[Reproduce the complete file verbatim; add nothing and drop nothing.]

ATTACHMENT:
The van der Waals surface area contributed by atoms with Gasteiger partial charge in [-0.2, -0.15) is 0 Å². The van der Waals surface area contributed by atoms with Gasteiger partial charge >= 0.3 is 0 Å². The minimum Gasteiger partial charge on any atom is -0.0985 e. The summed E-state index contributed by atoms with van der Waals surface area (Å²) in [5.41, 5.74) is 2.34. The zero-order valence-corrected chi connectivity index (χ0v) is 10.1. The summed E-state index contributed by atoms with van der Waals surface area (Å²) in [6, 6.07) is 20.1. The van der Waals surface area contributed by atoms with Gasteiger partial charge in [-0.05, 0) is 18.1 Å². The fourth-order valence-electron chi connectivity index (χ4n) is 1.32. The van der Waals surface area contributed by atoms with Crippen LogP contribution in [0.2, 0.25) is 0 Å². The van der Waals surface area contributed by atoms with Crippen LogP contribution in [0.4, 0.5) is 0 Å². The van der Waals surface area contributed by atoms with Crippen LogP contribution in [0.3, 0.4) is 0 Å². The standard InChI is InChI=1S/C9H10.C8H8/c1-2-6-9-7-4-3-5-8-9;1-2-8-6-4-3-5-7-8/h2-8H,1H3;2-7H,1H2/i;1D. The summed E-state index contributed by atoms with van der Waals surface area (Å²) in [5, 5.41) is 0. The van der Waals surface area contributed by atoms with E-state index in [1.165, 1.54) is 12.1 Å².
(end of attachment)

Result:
The van der Waals surface area contributed by atoms with Gasteiger partial charge in [-0.2, -0.15) is 0 Å². The van der Waals surface area contributed by atoms with Gasteiger partial charge >= 0.3 is 0 Å². The minimum Gasteiger partial charge on any atom is -0.0985 e. The summed E-state index contributed by atoms with van der Waals surface area (Å²) in [5.41, 5.74) is 2.34. The zero-order valence-corrected chi connectivity index (χ0v) is 10.1. The summed E-state index contributed by atoms with van der Waals surface area (Å²) in [6, 6.07) is 20.1. The van der Waals surface area contributed by atoms with Gasteiger partial charge in [-0.05, 0) is 18.1 Å². The fourth-order valence-electron chi connectivity index (χ4n) is 1.32. The van der Waals surface area contributed by atoms with Crippen LogP contribution in [0.2, 0.25) is 0 Å². The van der Waals surface area contributed by atoms with Crippen LogP contribution in [0.4, 0.5) is 0 Å². The van der Waals surface area contributed by atoms with Crippen LogP contribution in [0.3, 0.4) is 0 Å². The standard InChI is InChI=1S/C9H10.C8H8/c1-2-6-9-7-4-3-5-8-9;1-2-8-6-4-3-5-7-8/h2-8H,1H3;2-7H,1H2/i;1D. The summed E-state index contributed by atoms with van der Waals surface area (Å²) in [5, 5.41) is 0. The van der Waals surface area contributed by atoms with E-state index in [1.165, 1.54) is 12.1 Å².